This week’s column for the S.F. Examiner is about working Salesforce’s annual convention Dreamforce…
On Salesforce Sunday, when 170,000 people descend on San Francisco for Dreamforce, the largest software convention in the world, hope springs eternal in the SFO taxi holding lots. And for once, I’m going to be a part of the action …
Before embarking on my first, full-fledged attempt to become an airport player, I hover in the shade on Loomis Street, summoning the courage to face the unknown while smoking a final cigarette and chugging an iced coffee. The night before and all that morning, I bombarded Ben and Hester with a flurry of stupid questions. Still feeling ill-prepared, but with the nicotine/caffeine combo surging through my veins, I jump on 101 south, ready to embrace the madness.
As several cabs zoom past me on the freeway, I try to keep up, eventually shadowing one into the garage and through a maze of lines and staging areas.
At first, the whole process seems chaotic, but it’s obviously designed to house 100s of vehicles until they’re ready for service …
From the Entry Lot to the Wiggle and into the Donut, taxi drivers mill around their cabs until whistles start blowing, horns start honking and everyone is shouting, “Go! Go! Go!”
In the Paid Lot, we metaphorically rev our engines and wait for the starter’s whistle. Then it’s show time!
I chase the other cabs down a ramp that leads to the arrival terminals, where passengers stand with luggage.
After my first successful run, I deadhead back to SFO.
In the Entry Lot, Bobby comes over to my cab. I pepper him with a bunch of stupid questions.
“Don’t worry,” he says confidently. “Just follow the cab in front of you.”
A few minutes later, my row enters the Wiggle, but when the Luxor cab in front of me stops, there’s no room for me to squeeze in. Panicking, I look around, unsure of where to go and waiting for someone to yell at me. Nobody seems to care though.
When a driver finally notices my confusion and shouts directions at me, I thank him profusely.
Later, in the Donut, Bobby walks to my window and chuckles. I point out that following the cab in front of me isn’t always the ideal strategy.
“Man, it’s all good,” he drawls.
By the end of the night, with seven SFO trips under my belt, I’ve become a real airport player …
Read the rest here.
[Photos by Douglas O’Connor]
Top: The Donut
Middle: The Wiggle
Bottom: Paid Lot
It’s last call and I’m in the Castro. Since there’s space in the Bank of America taxi stand, I pull in behind a Luxor. The line moves slowly at first but soon all the cabs in front of me are loaded and I’m on deck.
A guy opens my back door.
“How’s it going?” I ask.
He just grunts. Obviously not in a great mood. Whatever.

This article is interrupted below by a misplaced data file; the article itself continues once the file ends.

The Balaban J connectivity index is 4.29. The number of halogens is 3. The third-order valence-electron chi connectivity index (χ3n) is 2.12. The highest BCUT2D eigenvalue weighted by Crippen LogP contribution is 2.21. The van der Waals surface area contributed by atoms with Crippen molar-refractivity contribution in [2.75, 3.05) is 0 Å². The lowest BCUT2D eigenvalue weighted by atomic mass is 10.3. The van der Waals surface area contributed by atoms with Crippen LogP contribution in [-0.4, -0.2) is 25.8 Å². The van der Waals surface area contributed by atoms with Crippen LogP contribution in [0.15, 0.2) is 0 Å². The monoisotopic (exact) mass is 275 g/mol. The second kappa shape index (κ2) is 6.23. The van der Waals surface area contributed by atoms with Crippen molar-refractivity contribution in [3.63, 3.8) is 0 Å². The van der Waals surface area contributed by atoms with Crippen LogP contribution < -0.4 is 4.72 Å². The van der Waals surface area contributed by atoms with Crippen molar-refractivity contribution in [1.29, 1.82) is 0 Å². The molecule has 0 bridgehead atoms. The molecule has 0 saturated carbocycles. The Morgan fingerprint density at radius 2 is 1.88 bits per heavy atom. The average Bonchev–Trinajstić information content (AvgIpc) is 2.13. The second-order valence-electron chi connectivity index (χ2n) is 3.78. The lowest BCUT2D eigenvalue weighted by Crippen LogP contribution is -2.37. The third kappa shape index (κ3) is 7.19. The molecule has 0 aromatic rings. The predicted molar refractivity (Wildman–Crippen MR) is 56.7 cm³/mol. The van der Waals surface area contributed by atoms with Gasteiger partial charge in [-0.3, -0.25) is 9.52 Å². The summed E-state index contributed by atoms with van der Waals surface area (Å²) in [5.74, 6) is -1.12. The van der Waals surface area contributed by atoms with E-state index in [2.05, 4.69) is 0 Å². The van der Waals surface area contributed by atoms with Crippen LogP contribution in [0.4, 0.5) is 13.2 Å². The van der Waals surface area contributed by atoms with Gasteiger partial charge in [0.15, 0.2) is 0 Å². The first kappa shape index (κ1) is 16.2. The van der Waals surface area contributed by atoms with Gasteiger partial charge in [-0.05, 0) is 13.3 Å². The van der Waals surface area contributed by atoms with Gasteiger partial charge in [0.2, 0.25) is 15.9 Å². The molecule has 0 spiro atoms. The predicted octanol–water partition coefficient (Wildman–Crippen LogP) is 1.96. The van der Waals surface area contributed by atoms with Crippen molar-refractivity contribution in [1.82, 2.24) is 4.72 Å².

In a thick accent, he gives me an address. I don’t recognize the street and ask him to repeat it. Then spell it.
“What’s wrong with you?” he asks, curtly. “Do I need to get another taxi?”
“Can you just tell me a neighborhood so I can get a general idea of where we’re going?”
“Portola,” he says.
The way he pronounces “Portola” sounds like the street, but when I turn left on 18th, he tells me I’m going in the wrong direction.
“You said ‘Portola’,” I point out.
“Oh God,” he exclaims. “Portola District.”
“Okay.” That’s not how I’m used to hearing the neighborhood pronounced, but who am I to argue with a native Spanish speaker? I take a right on Collingwood and head to Market.
“I can’t believe you don’t know where you’re going!” His tone is nasty. “I thought you have to know the streets to drive a taxi.”
“I can’t identify every one block street in The City,” I reply calmly, trying to diffuse the situation.
“Well, then put it in your fucking phone!” he snaps.
Even though he’s being unpleasant, I type his address into Google Maps. Just as I suspected, it’s a tiny street between Third and Bayshore off 101.
In between his annoyed sighs, I confirm the route and head towards Duboce Avenue.
The guy continues to mumble insults. “I can’t believe you drive a taxi. You don’t even know what you’re doing.”
“That’s it!” Conjuring Late Night Larry, I pull over to the curb and shout, “You’re out!”
“What are you doing?”
“Ride’s over.” I turn off the meter. “Find another cab.”
“No! You’re driving me home!”
“Then stop being mean!”
Read the entire column here.
[photo by Trevor Johnson]
“Well, there’s no point is crying over spilt cocaine,” I say with a nervous chuckle, even though no one else in the taxi seems to share my humor at the situation.
The guy up front looks at me aghast while the two in back unleash a salvo of invectives as they make a futile attempt to scrape up the loose powder.